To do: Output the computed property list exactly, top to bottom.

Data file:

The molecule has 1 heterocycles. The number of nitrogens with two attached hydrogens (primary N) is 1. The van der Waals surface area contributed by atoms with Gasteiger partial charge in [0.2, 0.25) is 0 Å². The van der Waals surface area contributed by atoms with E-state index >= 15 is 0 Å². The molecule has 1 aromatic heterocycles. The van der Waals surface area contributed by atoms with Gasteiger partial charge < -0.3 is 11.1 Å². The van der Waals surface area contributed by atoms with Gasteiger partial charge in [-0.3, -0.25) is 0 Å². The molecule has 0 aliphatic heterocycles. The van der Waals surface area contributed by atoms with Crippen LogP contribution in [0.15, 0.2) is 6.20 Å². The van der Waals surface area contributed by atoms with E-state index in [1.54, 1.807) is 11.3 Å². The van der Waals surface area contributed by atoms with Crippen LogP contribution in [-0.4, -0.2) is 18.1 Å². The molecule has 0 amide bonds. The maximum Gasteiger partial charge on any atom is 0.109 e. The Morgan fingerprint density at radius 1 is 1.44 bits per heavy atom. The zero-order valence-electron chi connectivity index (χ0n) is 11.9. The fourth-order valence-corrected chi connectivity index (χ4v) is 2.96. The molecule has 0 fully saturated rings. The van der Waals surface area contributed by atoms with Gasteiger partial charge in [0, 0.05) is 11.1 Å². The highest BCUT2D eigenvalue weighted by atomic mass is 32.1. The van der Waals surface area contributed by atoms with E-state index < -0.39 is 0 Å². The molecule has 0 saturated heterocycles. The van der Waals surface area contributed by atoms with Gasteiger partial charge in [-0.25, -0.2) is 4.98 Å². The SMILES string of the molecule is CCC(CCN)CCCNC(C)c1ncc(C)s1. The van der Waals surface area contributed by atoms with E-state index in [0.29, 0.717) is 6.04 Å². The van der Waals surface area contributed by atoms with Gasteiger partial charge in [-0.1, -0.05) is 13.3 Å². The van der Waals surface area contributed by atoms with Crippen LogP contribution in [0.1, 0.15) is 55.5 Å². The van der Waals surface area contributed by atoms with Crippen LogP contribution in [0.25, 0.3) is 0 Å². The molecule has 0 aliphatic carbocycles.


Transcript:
The molecule has 1 heterocycles. The number of nitrogens with two attached hydrogens (primary N) is 1. The van der Waals surface area contributed by atoms with Gasteiger partial charge in [0.2, 0.25) is 0 Å². The van der Waals surface area contributed by atoms with E-state index >= 15 is 0 Å². The molecule has 1 aromatic heterocycles. The van der Waals surface area contributed by atoms with Gasteiger partial charge < -0.3 is 11.1 Å². The van der Waals surface area contributed by atoms with Gasteiger partial charge in [-0.3, -0.25) is 0 Å². The molecule has 0 aliphatic heterocycles. The van der Waals surface area contributed by atoms with Crippen LogP contribution in [0.15, 0.2) is 6.20 Å². The van der Waals surface area contributed by atoms with E-state index in [1.54, 1.807) is 11.3 Å². The van der Waals surface area contributed by atoms with Crippen LogP contribution in [-0.4, -0.2) is 18.1 Å². The molecule has 0 amide bonds. The maximum Gasteiger partial charge on any atom is 0.109 e. The Morgan fingerprint density at radius 1 is 1.44 bits per heavy atom. The zero-order valence-electron chi connectivity index (χ0n) is 11.9. The fourth-order valence-corrected chi connectivity index (χ4v) is 2.96. The molecule has 0 fully saturated rings. The van der Waals surface area contributed by atoms with Gasteiger partial charge in [0, 0.05) is 11.1 Å². The highest BCUT2D eigenvalue weighted by atomic mass is 32.1. The van der Waals surface area contributed by atoms with E-state index < -0.39 is 0 Å². The molecule has 0 saturated heterocycles. The van der Waals surface area contributed by atoms with Gasteiger partial charge in [-0.25, -0.2) is 4.98 Å². The SMILES string of the molecule is CCC(CCN)CCCNC(C)c1ncc(C)s1. The van der Waals surface area contributed by atoms with E-state index in [0.29, 0.717) is 6.04 Å². The van der Waals surface area contributed by atoms with Gasteiger partial charge in [-0.1, -0.05) is 13.3 Å². The van der Waals surface area contributed by atoms with Crippen LogP contribution in [0.1, 0.15) is 55.5 Å². The van der Waals surface area contributed by atoms with Crippen LogP contribution in [0.25, 0.3) is 0 Å². The molecule has 0 aliphatic carbocycles.